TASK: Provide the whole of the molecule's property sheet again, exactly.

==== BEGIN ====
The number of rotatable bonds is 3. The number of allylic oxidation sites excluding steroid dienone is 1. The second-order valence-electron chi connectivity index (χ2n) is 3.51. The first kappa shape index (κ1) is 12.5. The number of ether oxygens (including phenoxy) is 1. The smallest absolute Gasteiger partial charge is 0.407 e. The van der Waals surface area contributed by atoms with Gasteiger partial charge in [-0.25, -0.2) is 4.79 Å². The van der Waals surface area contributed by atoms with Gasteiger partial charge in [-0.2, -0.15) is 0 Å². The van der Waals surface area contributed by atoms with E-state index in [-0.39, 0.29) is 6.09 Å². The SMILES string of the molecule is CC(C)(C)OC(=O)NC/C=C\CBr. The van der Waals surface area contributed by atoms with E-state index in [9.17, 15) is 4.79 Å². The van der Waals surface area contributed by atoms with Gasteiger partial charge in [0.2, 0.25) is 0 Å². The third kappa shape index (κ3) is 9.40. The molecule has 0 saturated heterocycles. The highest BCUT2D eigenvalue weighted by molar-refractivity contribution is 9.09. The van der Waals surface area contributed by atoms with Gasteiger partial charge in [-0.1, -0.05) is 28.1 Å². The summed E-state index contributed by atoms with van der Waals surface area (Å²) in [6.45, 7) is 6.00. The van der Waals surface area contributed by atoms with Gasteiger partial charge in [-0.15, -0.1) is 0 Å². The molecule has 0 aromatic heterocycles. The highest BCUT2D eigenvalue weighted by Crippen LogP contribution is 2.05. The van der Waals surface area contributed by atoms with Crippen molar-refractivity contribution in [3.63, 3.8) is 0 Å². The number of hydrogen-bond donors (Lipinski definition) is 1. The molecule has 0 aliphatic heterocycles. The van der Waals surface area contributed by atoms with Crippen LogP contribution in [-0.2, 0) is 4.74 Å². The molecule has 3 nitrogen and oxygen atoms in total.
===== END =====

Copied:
The number of rotatable bonds is 3. The number of allylic oxidation sites excluding steroid dienone is 1. The second-order valence-electron chi connectivity index (χ2n) is 3.51. The first kappa shape index (κ1) is 12.5. The number of ether oxygens (including phenoxy) is 1. The smallest absolute Gasteiger partial charge is 0.407 e. The van der Waals surface area contributed by atoms with Gasteiger partial charge in [-0.25, -0.2) is 4.79 Å². The van der Waals surface area contributed by atoms with Gasteiger partial charge in [-0.2, -0.15) is 0 Å². The van der Waals surface area contributed by atoms with E-state index in [-0.39, 0.29) is 6.09 Å². The SMILES string of the molecule is CC(C)(C)OC(=O)NC/C=C\CBr. The van der Waals surface area contributed by atoms with E-state index in [9.17, 15) is 4.79 Å². The van der Waals surface area contributed by atoms with Gasteiger partial charge in [0.2, 0.25) is 0 Å². The third kappa shape index (κ3) is 9.40. The molecule has 0 saturated heterocycles. The highest BCUT2D eigenvalue weighted by molar-refractivity contribution is 9.09. The van der Waals surface area contributed by atoms with Gasteiger partial charge in [-0.1, -0.05) is 28.1 Å². The summed E-state index contributed by atoms with van der Waals surface area (Å²) in [6.45, 7) is 6.00. The van der Waals surface area contributed by atoms with Gasteiger partial charge in [-0.15, -0.1) is 0 Å². The molecule has 0 aromatic heterocycles. The highest BCUT2D eigenvalue weighted by Crippen LogP contribution is 2.05. The van der Waals surface area contributed by atoms with Crippen molar-refractivity contribution in [3.63, 3.8) is 0 Å². The number of hydrogen-bond donors (Lipinski definition) is 1. The molecule has 0 aliphatic heterocycles. The van der Waals surface area contributed by atoms with Crippen LogP contribution in [-0.2, 0) is 4.74 Å². The molecule has 3 nitrogen and oxygen atoms in total.